I think I see the light..., maybe not... You want to track the state of the default config file after it's first installed. If an update is made and the state of the default config file matches the state of the "first installed" config file, then no new config file is installed. The modified config file is basically ignored. So what happens if there are changes to the default config file that I may want to use, or may even need?
 
Old 08-26-2018, 12:54 PM   #1947
Didier Spaier
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Quote:
Originally Posted by jostber View Post
Have a half-yearly release cycle for Slackware versions. The incremental versions will mostly be security updates and bug fixes while the major releases will have the main new features. Current will then be for the major new releases. The major versions could come out about each 1.5 year.
I would prefer to stay with a release "when it's ready".

However it could help to provide from time to time (maybe half yearly or yearly) a new ISO, that would just be "the current state of the stable release", i.e. with all updates provided in /patches since the last release and possibly an update of the installer. Rationale:
  1. This could help people with recent hardware, not yet supported at time of the last release.
  2. This would alleviate the need for heavy upgrades just after installation for people installing a release a long time after it has been made available.
  3. It wouldn't add to the burden of maintenance for Pat beyond building the ISO itself as that wouldn't introduce a new version (in case the installer be updated, it could go in /patches, that's all.)
  4. There would be no need for current users of -stable to do anything when the new ISO becomes available.

Last edited by Didier Spaier; 08-26-2018 at 01:44 PM.
 
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Old 08-26-2018, 01:05 PM   #1948
montagdude
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Quote:
Originally Posted by chrisretusn View Post
I think I see the light..., maybe not... You want to track the state of the default config file after it's first installed. If an update is made and the state of the default config file matches the state of the "first installed" config file, then no new config file is installed. The modified config file is basically ignored. So what happens if there are changes to the default config file that I may want to use, or may even need?
In that case, you would get a .new file. I think ttk's summary a page or two is the clearest one. (I would link to it, but it's painful to do stuff like that on my phone. It's the one with 4 scenarios listed.)

Last edited by montagdude; 08-26-2018 at 01:07 PM.
 
Old 08-26-2018, 01:29 PM   #1949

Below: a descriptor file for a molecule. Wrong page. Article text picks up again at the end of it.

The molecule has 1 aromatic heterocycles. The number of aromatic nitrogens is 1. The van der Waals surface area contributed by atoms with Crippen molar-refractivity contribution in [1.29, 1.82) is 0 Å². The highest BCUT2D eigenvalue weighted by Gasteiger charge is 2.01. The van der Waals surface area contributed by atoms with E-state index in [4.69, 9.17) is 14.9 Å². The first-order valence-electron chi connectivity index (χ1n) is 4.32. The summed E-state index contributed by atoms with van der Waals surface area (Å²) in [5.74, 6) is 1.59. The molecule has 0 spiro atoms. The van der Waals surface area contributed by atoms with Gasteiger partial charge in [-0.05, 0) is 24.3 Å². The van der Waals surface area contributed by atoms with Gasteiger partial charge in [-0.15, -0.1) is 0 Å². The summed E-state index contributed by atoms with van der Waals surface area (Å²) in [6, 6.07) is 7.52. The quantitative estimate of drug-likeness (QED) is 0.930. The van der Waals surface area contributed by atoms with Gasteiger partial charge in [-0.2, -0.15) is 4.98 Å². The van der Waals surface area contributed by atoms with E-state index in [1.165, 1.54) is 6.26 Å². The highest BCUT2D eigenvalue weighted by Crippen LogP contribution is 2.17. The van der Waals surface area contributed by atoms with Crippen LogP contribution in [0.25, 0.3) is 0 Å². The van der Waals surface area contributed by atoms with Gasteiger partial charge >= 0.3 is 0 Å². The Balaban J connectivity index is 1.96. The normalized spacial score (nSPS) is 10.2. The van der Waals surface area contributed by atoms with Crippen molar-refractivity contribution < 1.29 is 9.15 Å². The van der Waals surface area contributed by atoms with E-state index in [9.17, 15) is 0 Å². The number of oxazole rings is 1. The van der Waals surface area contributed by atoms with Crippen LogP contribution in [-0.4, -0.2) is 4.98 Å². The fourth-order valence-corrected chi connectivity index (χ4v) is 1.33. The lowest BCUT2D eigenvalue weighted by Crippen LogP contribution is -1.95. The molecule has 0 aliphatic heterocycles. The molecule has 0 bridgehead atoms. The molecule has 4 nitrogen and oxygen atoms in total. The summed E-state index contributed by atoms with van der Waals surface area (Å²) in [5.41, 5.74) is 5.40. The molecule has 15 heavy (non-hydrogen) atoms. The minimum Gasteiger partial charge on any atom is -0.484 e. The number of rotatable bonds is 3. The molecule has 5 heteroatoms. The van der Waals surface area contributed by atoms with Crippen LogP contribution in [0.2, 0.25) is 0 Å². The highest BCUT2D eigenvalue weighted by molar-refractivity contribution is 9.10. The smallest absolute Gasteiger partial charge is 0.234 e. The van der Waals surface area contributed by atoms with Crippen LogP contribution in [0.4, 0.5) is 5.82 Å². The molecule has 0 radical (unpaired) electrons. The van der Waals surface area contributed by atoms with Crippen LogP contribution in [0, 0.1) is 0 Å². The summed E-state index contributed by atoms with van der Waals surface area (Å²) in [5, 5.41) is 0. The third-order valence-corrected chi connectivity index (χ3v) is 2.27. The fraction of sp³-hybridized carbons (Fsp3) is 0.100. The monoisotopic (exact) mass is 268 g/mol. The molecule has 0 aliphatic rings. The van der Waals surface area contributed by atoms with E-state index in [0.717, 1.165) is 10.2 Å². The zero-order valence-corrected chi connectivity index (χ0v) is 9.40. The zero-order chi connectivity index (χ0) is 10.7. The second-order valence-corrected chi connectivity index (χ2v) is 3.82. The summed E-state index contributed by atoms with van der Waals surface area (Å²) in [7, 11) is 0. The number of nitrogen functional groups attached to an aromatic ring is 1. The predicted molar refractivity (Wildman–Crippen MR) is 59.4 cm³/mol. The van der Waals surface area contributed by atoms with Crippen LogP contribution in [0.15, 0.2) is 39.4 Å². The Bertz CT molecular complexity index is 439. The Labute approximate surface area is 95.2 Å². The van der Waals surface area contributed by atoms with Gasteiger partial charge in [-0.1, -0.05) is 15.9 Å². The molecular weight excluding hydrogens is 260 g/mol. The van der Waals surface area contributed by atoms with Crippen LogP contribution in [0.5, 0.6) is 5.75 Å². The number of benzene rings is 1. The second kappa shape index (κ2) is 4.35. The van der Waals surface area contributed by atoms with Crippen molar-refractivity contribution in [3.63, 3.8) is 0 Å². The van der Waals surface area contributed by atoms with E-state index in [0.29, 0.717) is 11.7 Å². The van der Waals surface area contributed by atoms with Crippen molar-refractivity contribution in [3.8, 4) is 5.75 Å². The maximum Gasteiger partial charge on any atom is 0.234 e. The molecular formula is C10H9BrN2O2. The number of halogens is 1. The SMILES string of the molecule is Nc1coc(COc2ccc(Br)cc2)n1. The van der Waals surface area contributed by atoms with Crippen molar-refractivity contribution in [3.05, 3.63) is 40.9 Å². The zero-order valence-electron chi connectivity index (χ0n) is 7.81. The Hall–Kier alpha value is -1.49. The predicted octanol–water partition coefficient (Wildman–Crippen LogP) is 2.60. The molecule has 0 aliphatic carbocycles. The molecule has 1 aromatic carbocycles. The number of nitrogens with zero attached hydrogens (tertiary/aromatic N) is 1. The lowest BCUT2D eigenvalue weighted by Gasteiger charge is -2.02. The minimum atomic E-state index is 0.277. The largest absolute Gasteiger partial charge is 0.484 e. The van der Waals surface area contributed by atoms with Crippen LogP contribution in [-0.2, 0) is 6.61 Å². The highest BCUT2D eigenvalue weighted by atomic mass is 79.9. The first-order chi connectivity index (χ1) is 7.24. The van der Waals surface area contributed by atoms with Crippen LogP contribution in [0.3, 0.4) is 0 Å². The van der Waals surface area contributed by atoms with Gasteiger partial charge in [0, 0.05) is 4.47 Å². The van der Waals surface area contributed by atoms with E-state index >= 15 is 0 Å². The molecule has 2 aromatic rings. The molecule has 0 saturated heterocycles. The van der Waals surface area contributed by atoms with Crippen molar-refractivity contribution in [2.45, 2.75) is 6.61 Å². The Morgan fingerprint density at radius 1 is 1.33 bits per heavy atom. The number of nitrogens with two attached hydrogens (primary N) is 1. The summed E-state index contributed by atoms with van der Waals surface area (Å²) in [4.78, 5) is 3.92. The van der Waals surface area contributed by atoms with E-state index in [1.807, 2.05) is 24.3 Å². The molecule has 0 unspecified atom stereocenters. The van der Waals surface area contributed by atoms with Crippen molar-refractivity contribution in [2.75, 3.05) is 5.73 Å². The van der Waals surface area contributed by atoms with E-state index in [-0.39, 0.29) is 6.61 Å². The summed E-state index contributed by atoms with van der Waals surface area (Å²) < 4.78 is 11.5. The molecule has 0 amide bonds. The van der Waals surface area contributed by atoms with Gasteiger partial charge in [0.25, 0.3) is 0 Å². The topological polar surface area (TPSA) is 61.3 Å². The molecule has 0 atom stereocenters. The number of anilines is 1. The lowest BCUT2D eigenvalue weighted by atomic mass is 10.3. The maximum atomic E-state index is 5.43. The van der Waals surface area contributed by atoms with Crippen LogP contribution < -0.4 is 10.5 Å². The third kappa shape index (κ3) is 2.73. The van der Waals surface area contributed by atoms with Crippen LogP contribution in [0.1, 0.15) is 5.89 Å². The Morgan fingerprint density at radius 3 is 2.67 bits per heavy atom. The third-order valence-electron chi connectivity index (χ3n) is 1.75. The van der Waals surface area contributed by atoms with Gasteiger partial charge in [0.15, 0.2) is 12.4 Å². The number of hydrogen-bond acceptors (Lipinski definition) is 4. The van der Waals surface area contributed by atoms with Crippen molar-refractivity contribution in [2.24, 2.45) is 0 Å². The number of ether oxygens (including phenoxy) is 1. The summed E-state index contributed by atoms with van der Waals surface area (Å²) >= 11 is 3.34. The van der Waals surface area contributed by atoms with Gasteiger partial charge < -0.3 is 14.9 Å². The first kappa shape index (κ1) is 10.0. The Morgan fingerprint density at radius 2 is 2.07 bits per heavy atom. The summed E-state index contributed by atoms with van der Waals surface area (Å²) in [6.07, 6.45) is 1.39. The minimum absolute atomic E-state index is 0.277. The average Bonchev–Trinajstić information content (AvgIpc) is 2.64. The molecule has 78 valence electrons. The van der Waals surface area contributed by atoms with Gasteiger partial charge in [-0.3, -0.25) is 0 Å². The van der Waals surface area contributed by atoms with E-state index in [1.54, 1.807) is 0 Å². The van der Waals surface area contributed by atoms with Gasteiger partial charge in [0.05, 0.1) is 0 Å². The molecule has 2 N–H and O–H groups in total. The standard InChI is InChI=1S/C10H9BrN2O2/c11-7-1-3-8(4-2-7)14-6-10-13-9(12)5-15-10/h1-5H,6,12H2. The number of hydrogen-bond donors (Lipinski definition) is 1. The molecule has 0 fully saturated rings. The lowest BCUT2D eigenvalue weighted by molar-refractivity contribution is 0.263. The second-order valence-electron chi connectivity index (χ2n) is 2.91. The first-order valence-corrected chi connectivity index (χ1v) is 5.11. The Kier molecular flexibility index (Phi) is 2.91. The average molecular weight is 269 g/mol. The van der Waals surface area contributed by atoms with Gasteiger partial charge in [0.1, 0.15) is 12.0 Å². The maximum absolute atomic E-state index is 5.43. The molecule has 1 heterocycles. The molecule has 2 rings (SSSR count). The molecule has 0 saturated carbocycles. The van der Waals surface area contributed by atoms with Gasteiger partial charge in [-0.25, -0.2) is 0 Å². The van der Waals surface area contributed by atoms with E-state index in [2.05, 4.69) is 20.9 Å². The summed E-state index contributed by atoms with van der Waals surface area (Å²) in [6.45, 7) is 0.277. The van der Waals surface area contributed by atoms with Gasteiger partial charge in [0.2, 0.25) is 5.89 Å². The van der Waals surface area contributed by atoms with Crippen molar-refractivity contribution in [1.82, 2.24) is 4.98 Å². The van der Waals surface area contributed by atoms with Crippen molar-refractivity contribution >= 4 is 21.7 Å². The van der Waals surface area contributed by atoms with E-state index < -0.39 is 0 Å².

Darth Vader
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Quote:
Originally Posted by Didier Spaier View Post
I would prefer to stay with a release "when it's ready".

However it could help to provide from time to time (maybe half yearly or yearly) a new ISO, that would just be "the current state of the stable release", i.e. with all updates provided in /patches since the last release and possibly an update of the installer. Rationale:
  1. This could help people with recent hardware, not yet supported at time of the last release.
  2. This would alleviate the need for heavy upgrades just after installation for people installing a release a long time after it has been made available.
  3. I wouldn't add to the burden of maintenance for Pat beyond building the ISO itself as that wouldn't introduce a new version (in case the installer be updated, it could go in /patches, that's all.)
  4. There would be no need for current users of -stable to do anything when the new ISO becomes available.
Regarding this idea, I thought already about an annual Service Pack.

This annual Service Pack can integrate the patches already issued through that year, and supplementary containing the switching to a newer LTS Kernel series and associated packages like the filesystems and tools, and an updated installer.

Additionally, the installer from a Service Pack can contain supplementary an "upgrade" option for installing packages, useful for applying the Service Pack on an existent installation. I think that's is possible because an Service Pack probably will not contains packages removals or renames.

This annual Service Pack could represent an incentive for those who pays subscriptions (then more sales for our BDFL) and in my opinion the Slackware 14.2 yells right now for it - see the endless issues with installation on EMMC and NVMe drives and support for many more modern hardware.

I know, I know, there will be raised the argument that the Slackware Gurus will build themselves new kernels and will do dark Slack-Fu art on installations, BUT not all users are Gurus, specially the rookies.

Last edited by Darth Vader; 08-26-2018 at 01:50 PM.
 
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Old 08-26-2018, 04:47 PM   #1950
sombragris
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Quote:
Originally Posted by Didier Spaier View Post
However it could help to provide from time to time (maybe half yearly or yearly) a new ISO, that would just be "the current state of the stable release", i.e. with all updates provided in /patches since the last release and possibly an update of the installer. Rationale:
AlienBob provides this and it's updated practically with every new release of the ChangeLog:

https://slackware.nl/slackware/slackware64-current-iso/